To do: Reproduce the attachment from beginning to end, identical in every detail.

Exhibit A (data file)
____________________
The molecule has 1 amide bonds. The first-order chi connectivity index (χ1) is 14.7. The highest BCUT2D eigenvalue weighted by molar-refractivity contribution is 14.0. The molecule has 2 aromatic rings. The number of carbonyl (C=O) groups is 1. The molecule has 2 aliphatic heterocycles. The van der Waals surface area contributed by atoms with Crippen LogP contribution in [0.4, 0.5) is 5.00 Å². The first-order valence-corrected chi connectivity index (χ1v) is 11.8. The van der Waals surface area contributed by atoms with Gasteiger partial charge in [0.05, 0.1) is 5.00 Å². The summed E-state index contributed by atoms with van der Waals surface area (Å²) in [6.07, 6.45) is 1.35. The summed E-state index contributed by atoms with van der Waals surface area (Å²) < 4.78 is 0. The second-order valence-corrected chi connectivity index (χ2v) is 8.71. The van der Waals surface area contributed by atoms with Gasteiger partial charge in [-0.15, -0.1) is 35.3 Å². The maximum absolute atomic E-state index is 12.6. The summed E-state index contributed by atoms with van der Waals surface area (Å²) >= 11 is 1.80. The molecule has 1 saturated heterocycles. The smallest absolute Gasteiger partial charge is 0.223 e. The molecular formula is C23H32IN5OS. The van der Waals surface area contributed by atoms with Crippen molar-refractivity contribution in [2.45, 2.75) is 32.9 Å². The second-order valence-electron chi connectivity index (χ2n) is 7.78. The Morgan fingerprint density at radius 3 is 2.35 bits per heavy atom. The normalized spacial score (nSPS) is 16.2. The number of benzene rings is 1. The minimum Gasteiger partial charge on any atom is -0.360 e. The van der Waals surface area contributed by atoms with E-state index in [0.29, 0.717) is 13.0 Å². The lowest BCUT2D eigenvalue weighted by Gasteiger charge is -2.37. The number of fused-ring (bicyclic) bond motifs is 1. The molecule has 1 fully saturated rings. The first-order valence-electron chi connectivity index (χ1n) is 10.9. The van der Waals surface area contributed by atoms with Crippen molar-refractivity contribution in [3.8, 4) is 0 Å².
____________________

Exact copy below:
The molecule has 1 amide bonds. The first-order chi connectivity index (χ1) is 14.7. The highest BCUT2D eigenvalue weighted by molar-refractivity contribution is 14.0. The molecule has 2 aromatic rings. The number of carbonyl (C=O) groups is 1. The molecule has 2 aliphatic heterocycles. The van der Waals surface area contributed by atoms with Crippen LogP contribution in [0.4, 0.5) is 5.00 Å². The first-order valence-corrected chi connectivity index (χ1v) is 11.8. The van der Waals surface area contributed by atoms with Gasteiger partial charge in [0.05, 0.1) is 5.00 Å². The summed E-state index contributed by atoms with van der Waals surface area (Å²) in [6.07, 6.45) is 1.35. The summed E-state index contributed by atoms with van der Waals surface area (Å²) < 4.78 is 0. The second-order valence-corrected chi connectivity index (χ2v) is 8.71. The van der Waals surface area contributed by atoms with Gasteiger partial charge in [-0.15, -0.1) is 35.3 Å². The maximum absolute atomic E-state index is 12.6. The summed E-state index contributed by atoms with van der Waals surface area (Å²) >= 11 is 1.80. The molecule has 1 saturated heterocycles. The smallest absolute Gasteiger partial charge is 0.223 e. The molecular formula is C23H32IN5OS. The van der Waals surface area contributed by atoms with Crippen molar-refractivity contribution in [2.45, 2.75) is 32.9 Å². The second-order valence-electron chi connectivity index (χ2n) is 7.78. The Morgan fingerprint density at radius 3 is 2.35 bits per heavy atom. The normalized spacial score (nSPS) is 16.2. The number of benzene rings is 1. The minimum Gasteiger partial charge on any atom is -0.360 e. The van der Waals surface area contributed by atoms with E-state index in [0.29, 0.717) is 13.0 Å². The lowest BCUT2D eigenvalue weighted by Gasteiger charge is -2.37. The number of fused-ring (bicyclic) bond motifs is 1. The molecule has 1 fully saturated rings. The first-order valence-electron chi connectivity index (χ1n) is 10.9. The van der Waals surface area contributed by atoms with Crippen molar-refractivity contribution in [3.8, 4) is 0 Å².